Using scenarios to get students problem solving
Professor Eva Sorensen explains how Chemical Engineering students tackle six week-long real-world problem-based scenarios during their first two years as undergraduates.
21 July 2016
Each year, 140 to 160 students, working in groups of six or seven, take on an “open-ended, complex and ill-defined” real-world problem, based on the topics they are covering during that term.
The students are tasked with the scenario problem on a Monday and then given a full week to come up with a solution, attending formal ‘client meetings’ and facilitation drop-in sessions along the way, before submitting their findings – usually as a report and a presentation - by the end of the week on the Friday.
- The UCL Engineering website outlines more about what scenarios are, including example videos
Students apply their academic learning to real-world problems
Each scenario is new and created by the programme team in advance based on real-world issues and topics focussing on different parts of the chemical processing sector including energy, bulk chemicals and pharma to ensure the students get to experience a whole breadth of industry topics over the course of their two years.
Although fictitious companies are used (Bentham Chemicals, Ramsay Ltd, Fizer etc.), students tackle the problems in a way that builds their professional awareness and responsibilities.
The scenarios are designed to build in complexity as students take part in them, and they get to try different techniques to see how their academic learning can be made relevant in a mock professional setting. The scenarios purposely contain conflicting, or missing, information so that students must decide for themselves, as a group, how to solve it.
- exploring the fundamental technical principles of each topic
- the challenges of team working
- getting to grips with the practical, hands-on aspects of each scenario requiring them to come up with solutions to the design problem and to the implementation of their solution
- agreeing how best to present their findings, both orally and in writing
Some of the scenarios also give students the opportunity to undertake independent research in the lab.
Working in a group and conducting peer assessment
The programme team ensure the groups are mixed for each scenario with students placed in random, ability, mixed ability etc. teams, as well as given a chance to choose their own colleagues.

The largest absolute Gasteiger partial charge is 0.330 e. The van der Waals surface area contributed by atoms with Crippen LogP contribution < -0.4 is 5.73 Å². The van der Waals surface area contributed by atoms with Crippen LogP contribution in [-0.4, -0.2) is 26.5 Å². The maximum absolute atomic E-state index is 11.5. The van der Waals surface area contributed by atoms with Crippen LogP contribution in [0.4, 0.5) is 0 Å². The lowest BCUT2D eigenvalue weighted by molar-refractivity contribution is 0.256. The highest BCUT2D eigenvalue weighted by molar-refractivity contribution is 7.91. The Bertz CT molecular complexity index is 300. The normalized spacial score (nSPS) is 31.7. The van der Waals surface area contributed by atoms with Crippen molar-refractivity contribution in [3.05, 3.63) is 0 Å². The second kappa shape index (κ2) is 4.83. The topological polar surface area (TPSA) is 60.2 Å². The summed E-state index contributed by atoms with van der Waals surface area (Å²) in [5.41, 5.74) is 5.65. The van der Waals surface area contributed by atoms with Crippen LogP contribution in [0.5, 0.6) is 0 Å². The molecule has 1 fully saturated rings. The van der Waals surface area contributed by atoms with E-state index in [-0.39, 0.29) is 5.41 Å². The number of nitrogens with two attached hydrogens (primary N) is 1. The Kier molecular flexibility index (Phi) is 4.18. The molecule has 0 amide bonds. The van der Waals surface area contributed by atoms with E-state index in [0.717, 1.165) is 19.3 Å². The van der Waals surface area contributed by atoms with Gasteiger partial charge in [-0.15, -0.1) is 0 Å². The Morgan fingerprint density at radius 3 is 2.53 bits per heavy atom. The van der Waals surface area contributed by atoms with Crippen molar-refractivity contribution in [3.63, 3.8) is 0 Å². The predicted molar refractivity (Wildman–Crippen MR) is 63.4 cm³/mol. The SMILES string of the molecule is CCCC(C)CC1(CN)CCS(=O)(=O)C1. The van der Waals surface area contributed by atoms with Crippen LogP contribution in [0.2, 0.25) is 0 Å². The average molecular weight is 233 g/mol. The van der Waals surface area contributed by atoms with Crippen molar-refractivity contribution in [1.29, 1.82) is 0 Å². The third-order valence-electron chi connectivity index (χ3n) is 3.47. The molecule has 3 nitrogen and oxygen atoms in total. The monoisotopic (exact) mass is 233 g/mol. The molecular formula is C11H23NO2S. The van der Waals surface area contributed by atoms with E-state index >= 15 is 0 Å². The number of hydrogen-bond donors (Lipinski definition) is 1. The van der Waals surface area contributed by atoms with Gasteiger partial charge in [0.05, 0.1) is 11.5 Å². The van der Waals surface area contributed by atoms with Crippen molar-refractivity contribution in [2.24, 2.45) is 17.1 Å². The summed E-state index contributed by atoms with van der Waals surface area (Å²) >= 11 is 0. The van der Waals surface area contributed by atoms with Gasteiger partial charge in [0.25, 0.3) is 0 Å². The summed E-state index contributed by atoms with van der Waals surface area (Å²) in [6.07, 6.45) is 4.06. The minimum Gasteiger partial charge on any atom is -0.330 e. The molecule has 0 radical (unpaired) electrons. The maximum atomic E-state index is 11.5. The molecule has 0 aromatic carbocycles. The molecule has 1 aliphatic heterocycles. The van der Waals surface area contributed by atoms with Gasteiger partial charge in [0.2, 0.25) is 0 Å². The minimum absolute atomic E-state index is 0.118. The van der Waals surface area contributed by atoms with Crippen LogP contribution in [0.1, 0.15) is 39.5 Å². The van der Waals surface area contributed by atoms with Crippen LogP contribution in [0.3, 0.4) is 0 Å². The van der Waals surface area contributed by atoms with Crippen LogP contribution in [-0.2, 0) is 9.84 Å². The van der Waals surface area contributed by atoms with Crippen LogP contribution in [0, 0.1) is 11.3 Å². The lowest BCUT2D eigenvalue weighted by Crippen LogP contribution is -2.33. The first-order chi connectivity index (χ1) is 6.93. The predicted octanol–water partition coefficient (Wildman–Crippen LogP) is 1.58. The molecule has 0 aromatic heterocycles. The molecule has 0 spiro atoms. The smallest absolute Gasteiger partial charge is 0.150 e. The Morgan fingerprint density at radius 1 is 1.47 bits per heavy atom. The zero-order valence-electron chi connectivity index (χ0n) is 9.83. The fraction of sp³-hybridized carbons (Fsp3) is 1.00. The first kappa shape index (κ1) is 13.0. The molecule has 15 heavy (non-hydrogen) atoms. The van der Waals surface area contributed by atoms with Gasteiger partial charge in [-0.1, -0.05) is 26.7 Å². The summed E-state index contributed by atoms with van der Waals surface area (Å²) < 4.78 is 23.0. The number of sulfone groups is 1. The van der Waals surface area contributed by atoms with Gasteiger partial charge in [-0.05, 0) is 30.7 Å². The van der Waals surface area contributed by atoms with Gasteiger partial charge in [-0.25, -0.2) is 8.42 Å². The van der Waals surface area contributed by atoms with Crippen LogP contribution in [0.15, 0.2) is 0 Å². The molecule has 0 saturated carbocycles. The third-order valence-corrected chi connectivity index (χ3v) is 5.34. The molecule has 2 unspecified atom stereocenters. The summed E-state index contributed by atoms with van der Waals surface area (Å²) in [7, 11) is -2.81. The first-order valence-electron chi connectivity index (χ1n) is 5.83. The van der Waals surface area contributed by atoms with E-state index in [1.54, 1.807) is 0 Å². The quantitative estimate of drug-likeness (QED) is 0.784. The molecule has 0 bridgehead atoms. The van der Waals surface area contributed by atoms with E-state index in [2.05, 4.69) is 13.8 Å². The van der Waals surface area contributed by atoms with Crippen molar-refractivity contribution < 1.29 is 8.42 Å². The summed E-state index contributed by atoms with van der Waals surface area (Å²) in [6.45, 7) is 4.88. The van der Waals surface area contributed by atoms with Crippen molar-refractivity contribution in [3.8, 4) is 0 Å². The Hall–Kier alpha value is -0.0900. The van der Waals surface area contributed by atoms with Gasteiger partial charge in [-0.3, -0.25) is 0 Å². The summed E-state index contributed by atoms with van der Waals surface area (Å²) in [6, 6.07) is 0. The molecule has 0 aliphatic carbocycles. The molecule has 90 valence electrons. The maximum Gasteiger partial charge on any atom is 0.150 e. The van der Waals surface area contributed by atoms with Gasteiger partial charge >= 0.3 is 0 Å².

They have the opportunity to assess the performance of those in their group through peer marking, and the individual and team grades awarded are adjusted accordingly, although the programme team reserve the right to ignore the peer marks if deemed necessary. The cohort is given a detailed explanation in advance as to how peer marking works and the impact it will have.
Recognising achievements through prizes
For each scenario there is a prize awarded to the group with the highest marks, and in some cases a separate prize chosen for excellent in a given area of the scenario.
For instance, one group won a ‘People's Choice Award’ for their video describing a complex engineering problem in a digestible format targeted at AS-level students.
The videos were reviewed by secondary school students at ELUTEC, an East London academy sponsored by UCL’s Faculty of Engineering, based on quality, level of detail, and how easy the videos were to understand. In parallel, the programme team marked the same videos with criteria based on academic evaluation.
Feedback on the approach
Professor Sorensen says:
“Scenarios are part of the Faculty’s Integrated Engineering Programme (IEP) and take place in all Faculty departments at the same time. For all departments, the scenarios aim to give all our students a chance to put their learning into action in order to tackle real-world problems.
The engineering industry requires a strong ability to work in a variety of teams and to be able to present findings and show leadership.
The feedback from students shows that, whilst the work is challenging, scenarios continue to prove a great addition to the student experience with many students using them as examples of professional development.”
Student feedback is collected after each scenario.
- One student said: “Really good, if not the best, teamwork I have ever experienced.”
- Another commented: “Really liked the idea of the lab sessions - putting into practice and actually seeing stuff happening felt so much better than theoretical analysis or using a programming software.”
View videos students created in one of their scenarios
Valves, Pumps and P&ID's